Showing Collections: 1 - 10 of 40
Adele Meade was a teacher and violinist in the Baltimore area. Her papers include photographs, a scrapbook, and personal papers primarily relating to her teaching career.
Aleine Austin was historian and author born in New York City, July 19, 1922. The papers, dating from 1940 to 1991, consist of student notes, lecture notes, published articles, manuscript notes, recordings, photographs, correspondence, and a selection of papers that document Aleine Austin's interest and work in the American labor movement.
Collection of programs and clippings related to the Baltimore Symphony Orchestra, Feier des Deutschen Tages, the Oratorio Society of Baltimore from 1890-1965, and other recitals in Baltimore.
Musical compositions, correspondence, photographs, writings, clippings, and ephemera of pianist Arthur Friedheim and members of the Friedheim family.
The Austin Conradi papers contain concert programs, school essays, newspaper clippings, correspondence, scores, and a photograph relating to the life and career of pianist Austin Conradi.
Christopher Lobingier (1944-2014) was a composer based in Baltimore who wrote the original score to the 1977 John Waters film Desperate Living and participated in the Baltimore Composers Forum. This collection contains scores of original compositions by Chris Lobingier, including his score to Desperate Living, as well as materials related to the Baltimore Composers Forum, recordings, and other ephemera.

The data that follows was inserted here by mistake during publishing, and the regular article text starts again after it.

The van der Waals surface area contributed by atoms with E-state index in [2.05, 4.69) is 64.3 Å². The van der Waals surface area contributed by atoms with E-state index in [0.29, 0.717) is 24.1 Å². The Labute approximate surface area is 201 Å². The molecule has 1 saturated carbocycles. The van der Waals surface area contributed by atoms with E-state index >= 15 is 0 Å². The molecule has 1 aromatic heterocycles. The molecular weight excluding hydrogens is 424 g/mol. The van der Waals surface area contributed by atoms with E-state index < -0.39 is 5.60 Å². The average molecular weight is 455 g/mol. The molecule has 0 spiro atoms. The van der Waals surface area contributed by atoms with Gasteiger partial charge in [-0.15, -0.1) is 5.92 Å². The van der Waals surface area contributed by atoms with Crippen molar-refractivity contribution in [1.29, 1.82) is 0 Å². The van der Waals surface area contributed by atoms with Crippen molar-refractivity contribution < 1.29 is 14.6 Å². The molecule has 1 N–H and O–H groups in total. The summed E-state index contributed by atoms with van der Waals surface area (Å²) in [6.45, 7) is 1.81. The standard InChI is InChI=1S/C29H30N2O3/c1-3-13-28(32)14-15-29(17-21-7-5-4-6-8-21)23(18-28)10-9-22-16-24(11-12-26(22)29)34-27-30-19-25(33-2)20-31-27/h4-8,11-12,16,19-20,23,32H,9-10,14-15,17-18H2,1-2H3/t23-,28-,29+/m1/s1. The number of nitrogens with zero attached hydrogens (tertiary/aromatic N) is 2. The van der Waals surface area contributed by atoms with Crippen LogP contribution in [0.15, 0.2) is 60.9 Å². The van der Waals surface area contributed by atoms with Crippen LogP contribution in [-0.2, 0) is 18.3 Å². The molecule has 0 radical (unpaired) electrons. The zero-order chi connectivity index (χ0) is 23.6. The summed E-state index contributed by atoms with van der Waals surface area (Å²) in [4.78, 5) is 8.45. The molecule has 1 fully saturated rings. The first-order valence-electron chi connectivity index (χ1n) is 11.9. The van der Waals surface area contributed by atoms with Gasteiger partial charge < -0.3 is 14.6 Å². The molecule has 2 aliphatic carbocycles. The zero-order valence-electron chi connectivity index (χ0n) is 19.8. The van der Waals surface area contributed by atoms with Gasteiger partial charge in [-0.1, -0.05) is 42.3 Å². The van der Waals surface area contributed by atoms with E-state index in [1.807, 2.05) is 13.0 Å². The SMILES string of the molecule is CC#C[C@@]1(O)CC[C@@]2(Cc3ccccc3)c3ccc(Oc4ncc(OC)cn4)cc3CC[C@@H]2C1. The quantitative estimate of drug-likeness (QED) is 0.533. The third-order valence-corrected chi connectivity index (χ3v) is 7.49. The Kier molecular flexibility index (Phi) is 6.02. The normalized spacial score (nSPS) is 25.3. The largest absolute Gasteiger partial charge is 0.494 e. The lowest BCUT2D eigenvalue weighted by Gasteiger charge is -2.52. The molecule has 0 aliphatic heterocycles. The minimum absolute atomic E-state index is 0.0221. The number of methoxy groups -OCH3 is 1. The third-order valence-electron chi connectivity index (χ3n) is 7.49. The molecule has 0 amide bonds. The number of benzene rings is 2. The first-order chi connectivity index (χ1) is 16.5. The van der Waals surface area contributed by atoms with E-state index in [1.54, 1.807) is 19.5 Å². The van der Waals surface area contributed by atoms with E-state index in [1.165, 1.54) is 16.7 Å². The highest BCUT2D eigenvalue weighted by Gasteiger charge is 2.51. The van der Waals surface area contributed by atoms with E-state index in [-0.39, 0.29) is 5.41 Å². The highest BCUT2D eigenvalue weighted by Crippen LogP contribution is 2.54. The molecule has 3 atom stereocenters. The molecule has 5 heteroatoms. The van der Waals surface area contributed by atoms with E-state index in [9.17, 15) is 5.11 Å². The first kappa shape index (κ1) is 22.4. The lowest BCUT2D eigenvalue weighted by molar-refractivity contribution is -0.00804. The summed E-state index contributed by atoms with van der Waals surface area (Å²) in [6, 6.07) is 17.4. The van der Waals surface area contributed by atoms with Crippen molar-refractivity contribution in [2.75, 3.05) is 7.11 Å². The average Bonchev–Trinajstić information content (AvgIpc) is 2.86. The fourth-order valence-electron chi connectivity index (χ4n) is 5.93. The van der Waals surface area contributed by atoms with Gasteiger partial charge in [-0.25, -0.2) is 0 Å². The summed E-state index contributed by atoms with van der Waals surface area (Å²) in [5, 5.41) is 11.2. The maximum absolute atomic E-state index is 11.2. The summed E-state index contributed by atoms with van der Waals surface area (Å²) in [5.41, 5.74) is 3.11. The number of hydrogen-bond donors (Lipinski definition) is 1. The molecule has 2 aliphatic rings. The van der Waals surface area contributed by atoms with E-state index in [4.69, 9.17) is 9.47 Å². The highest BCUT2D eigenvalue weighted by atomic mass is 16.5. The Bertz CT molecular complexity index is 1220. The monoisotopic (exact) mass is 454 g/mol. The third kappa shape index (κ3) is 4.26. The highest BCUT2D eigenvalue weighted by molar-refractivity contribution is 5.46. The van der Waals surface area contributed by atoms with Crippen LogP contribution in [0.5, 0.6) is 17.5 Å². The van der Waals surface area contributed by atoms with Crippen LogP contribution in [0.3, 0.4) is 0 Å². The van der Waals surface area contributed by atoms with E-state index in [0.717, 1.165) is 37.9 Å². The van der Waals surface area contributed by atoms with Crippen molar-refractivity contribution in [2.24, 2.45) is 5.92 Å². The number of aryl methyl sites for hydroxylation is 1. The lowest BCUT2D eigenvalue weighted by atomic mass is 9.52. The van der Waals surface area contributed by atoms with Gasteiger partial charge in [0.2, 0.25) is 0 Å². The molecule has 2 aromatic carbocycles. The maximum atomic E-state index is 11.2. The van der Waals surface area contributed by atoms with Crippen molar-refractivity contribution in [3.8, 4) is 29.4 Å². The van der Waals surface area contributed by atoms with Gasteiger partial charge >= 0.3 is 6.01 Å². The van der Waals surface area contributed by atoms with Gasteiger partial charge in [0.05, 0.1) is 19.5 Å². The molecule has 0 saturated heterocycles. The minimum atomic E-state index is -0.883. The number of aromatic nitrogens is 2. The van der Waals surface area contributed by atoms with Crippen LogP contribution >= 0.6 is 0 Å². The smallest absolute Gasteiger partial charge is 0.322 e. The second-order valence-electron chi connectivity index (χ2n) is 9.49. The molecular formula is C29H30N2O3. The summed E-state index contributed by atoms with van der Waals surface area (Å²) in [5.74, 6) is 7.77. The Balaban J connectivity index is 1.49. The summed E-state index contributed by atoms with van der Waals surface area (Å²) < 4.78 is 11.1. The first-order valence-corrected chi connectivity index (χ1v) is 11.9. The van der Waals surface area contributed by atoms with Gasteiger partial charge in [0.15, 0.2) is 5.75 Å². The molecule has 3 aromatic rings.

The Claudia B. Didier scrapbooks contain clippings dealing with Baltimore-area concerts and musicians.
Donald S. Sutherland is an organist and former coordinator of the Organ Department faculty at the Peabody Conservatory. The Donald Sutherland papers, approximately 1929-2015, contain documents and musical scores related to Sutherland's career as an organist and organ instructor.
Elsa Baklor was a coloratura soprano and music educator who taught at the Peabody Conservatory and privately in the mid-twentieth century. Her collection of five scrapbooks contain clippings, photographs, and concert programs related to her career as a performer and teacher.
Enrico Caruso (1873-1921) was one of the most popular operatic tenors of his era. After beginning his career in his native Italy, Caruso immigrated to the United States and became a star at the Metropolitan Opera. His papers include manuscript and published scores belonging to Caruso, photographs, correspondence, scrapbooks and clippings about his career, caricatures and other artwork, recordings, and ephemera.